TAR HEEL – Wastewater from the world’s largest pork prodcessing plant in Tar Heel run by Smithfield Foods is being turned into electricty after first being used to create natural gas in a partnership with Duke Energy and Raleigh-based OptimaBio.

This is the second such project by Duke Energy, the first being the Optima KV project involving several farms in Duplin County

At the cost of $14 million, Smithfield Foods and partners provided a graphic (below) that explains the conversion process:

Smithfield Foods graphic

The wastewater – 3 million gallaons per day – is filtered, goes through a “digestion” process that creates methane. The gast is “captured” and transportated to another facilitiy where it is converted into what the partners describe as “pipeline-quality RNG” (reusable natural gas). After refining, the RNG is delivered to Duke Energy for use in electricity generation.

Enough electricty will be generated for “more than” 2,000 homes and businesses, Smithfield Foods said.

“This project brings to life all three of our company’s guiding principles – Responsibility, Operational Excellence, and Innovation,” said Kenneth M. Sullivan, chief executive officer of Smithfield Foods. “For the first time, we are creating renewable energy from the biogas generated in our wastewater treatment system and using it to power local communities. With the help of our partners, we are producing additional value for our company and our neighbors—a concept that is ingrained in our culture.”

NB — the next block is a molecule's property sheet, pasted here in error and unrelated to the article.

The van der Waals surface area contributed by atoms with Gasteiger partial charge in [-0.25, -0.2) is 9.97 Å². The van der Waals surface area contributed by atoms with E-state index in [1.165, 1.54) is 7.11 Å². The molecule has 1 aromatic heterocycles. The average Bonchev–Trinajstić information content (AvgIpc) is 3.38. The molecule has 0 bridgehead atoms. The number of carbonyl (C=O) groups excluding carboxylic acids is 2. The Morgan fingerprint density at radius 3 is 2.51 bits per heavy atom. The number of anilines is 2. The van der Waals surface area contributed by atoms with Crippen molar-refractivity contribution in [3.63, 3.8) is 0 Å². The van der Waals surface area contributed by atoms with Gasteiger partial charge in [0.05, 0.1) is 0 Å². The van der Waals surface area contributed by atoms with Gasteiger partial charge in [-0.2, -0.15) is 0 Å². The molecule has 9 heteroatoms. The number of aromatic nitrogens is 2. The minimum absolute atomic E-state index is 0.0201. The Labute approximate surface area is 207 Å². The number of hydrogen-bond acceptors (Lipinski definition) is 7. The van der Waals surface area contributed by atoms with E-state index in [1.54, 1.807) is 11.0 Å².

Smithfield Foods photo

Smithfood Foods processing plant.

Smithfield Foods operates other renewable energy projects in Missouri, Kentucky and South Dakota.

OptimaBio, which is working with Duke Energy and another firm on a similar project, provides the gas upgraading and injection system for the conversion process.

“We are proud to partner with Smithfield on this project, which has far-reaching and positive impacts for the environment, the local community, and industries that are key to the state’s economy,” said Mark Maloney, CEO and founder at OptimaBio, in a statement. “We’re helping diversify and strengthen North Carolina’s renewable energy portfolio through this endeavor.”

Duke Energy noted that the project is designed to help meet North Carolina state law requiring 0.2 percent of retail sales from swine waste by 2024.

“At Duke Energy, we are seeking innovative and cleaner energy solutions. Buying the output from Smithfield’s renewable natural gas project will allow us to expand our diverse generation mix in North Carolina,” said Stephen De May, Duke Energy’s North Carolina president, in the announcement. “This project is creating safe and affordable energy that customers can rely on.”

For more about Smithfields sustainability efforts, visit smithfieldfoods.com/sustainability.